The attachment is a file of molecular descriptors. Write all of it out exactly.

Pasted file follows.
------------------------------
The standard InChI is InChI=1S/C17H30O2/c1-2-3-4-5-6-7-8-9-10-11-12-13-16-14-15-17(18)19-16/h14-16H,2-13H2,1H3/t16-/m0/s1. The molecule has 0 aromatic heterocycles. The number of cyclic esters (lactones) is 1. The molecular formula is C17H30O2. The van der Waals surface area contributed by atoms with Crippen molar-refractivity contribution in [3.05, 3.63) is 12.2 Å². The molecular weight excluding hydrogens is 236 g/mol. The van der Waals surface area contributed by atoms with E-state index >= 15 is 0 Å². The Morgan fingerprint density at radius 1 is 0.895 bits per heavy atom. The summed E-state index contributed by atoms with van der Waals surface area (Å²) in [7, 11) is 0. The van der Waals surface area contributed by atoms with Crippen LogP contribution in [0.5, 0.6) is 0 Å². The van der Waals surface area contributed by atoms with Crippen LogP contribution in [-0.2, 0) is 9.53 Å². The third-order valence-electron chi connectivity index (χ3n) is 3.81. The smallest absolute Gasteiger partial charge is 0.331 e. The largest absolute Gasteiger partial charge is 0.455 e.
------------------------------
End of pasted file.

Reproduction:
The standard InChI is InChI=1S/C17H30O2/c1-2-3-4-5-6-7-8-9-10-11-12-13-16-14-15-17(18)19-16/h14-16H,2-13H2,1H3/t16-/m0/s1. The molecule has 0 aromatic heterocycles. The number of cyclic esters (lactones) is 1. The molecular formula is C17H30O2. The van der Waals surface area contributed by atoms with Crippen molar-refractivity contribution in [3.05, 3.63) is 12.2 Å². The molecular weight excluding hydrogens is 236 g/mol. The van der Waals surface area contributed by atoms with E-state index >= 15 is 0 Å². The Morgan fingerprint density at radius 1 is 0.895 bits per heavy atom. The summed E-state index contributed by atoms with van der Waals surface area (Å²) in [7, 11) is 0. The van der Waals surface area contributed by atoms with Crippen LogP contribution in [0.5, 0.6) is 0 Å². The van der Waals surface area contributed by atoms with Crippen LogP contribution in [-0.2, 0) is 9.53 Å². The third-order valence-electron chi connectivity index (χ3n) is 3.81. The smallest absolute Gasteiger partial charge is 0.331 e. The largest absolute Gasteiger partial charge is 0.455 e.